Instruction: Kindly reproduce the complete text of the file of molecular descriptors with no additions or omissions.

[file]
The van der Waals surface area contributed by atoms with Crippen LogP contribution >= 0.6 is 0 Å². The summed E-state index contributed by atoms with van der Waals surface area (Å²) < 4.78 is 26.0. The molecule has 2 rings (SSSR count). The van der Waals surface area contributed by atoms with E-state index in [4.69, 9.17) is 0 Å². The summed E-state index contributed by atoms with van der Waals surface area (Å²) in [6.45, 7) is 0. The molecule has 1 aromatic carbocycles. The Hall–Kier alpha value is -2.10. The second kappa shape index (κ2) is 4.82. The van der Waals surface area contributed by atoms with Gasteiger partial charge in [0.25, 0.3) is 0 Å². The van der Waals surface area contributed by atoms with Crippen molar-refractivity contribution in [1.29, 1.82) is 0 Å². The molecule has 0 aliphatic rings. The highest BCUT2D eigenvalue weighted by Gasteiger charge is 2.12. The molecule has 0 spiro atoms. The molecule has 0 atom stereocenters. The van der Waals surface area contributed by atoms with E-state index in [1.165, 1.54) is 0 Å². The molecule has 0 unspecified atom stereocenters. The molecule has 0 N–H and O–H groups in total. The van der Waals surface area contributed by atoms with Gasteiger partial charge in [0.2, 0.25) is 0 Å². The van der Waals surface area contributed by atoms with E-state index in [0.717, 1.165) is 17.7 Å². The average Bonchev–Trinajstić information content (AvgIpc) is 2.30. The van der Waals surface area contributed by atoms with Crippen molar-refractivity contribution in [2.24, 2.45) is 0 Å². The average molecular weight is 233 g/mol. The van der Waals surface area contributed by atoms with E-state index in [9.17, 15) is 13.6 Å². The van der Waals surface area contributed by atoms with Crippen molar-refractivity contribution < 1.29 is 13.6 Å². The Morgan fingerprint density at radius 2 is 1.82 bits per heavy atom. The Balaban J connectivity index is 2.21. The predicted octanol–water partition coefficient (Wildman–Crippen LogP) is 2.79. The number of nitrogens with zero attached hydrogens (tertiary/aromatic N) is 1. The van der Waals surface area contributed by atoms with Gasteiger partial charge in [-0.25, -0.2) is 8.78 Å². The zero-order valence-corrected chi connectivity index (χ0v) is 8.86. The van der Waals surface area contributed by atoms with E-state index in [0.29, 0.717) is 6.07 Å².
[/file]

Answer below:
The van der Waals surface area contributed by atoms with Crippen LogP contribution >= 0.6 is 0 Å². The summed E-state index contributed by atoms with van der Waals surface area (Å²) < 4.78 is 26.0. The molecule has 2 rings (SSSR count). The van der Waals surface area contributed by atoms with E-state index in [4.69, 9.17) is 0 Å². The summed E-state index contributed by atoms with van der Waals surface area (Å²) in [6.45, 7) is 0. The molecule has 1 aromatic carbocycles. The Hall–Kier alpha value is -2.10. The second kappa shape index (κ2) is 4.82. The van der Waals surface area contributed by atoms with Gasteiger partial charge in [0.25, 0.3) is 0 Å². The van der Waals surface area contributed by atoms with Crippen molar-refractivity contribution in [1.29, 1.82) is 0 Å². The molecule has 0 aliphatic rings. The highest BCUT2D eigenvalue weighted by Gasteiger charge is 2.12. The molecule has 0 spiro atoms. The molecule has 0 atom stereocenters. The van der Waals surface area contributed by atoms with E-state index in [1.165, 1.54) is 0 Å². The molecule has 0 unspecified atom stereocenters. The molecule has 0 N–H and O–H groups in total. The van der Waals surface area contributed by atoms with Gasteiger partial charge in [0.2, 0.25) is 0 Å². The van der Waals surface area contributed by atoms with E-state index in [0.717, 1.165) is 17.7 Å². The average Bonchev–Trinajstić information content (AvgIpc) is 2.30. The van der Waals surface area contributed by atoms with Crippen molar-refractivity contribution in [2.24, 2.45) is 0 Å². The average molecular weight is 233 g/mol. The van der Waals surface area contributed by atoms with E-state index in [9.17, 15) is 13.6 Å². The van der Waals surface area contributed by atoms with Crippen molar-refractivity contribution < 1.29 is 13.6 Å². The Morgan fingerprint density at radius 2 is 1.82 bits per heavy atom. The Balaban J connectivity index is 2.21. The predicted octanol–water partition coefficient (Wildman–Crippen LogP) is 2.79. The number of nitrogens with zero attached hydrogens (tertiary/aromatic N) is 1. The van der Waals surface area contributed by atoms with Gasteiger partial charge in [-0.25, -0.2) is 8.78 Å². The zero-order valence-corrected chi connectivity index (χ0v) is 8.86. The van der Waals surface area contributed by atoms with E-state index in [0.29, 0.717) is 6.07 Å².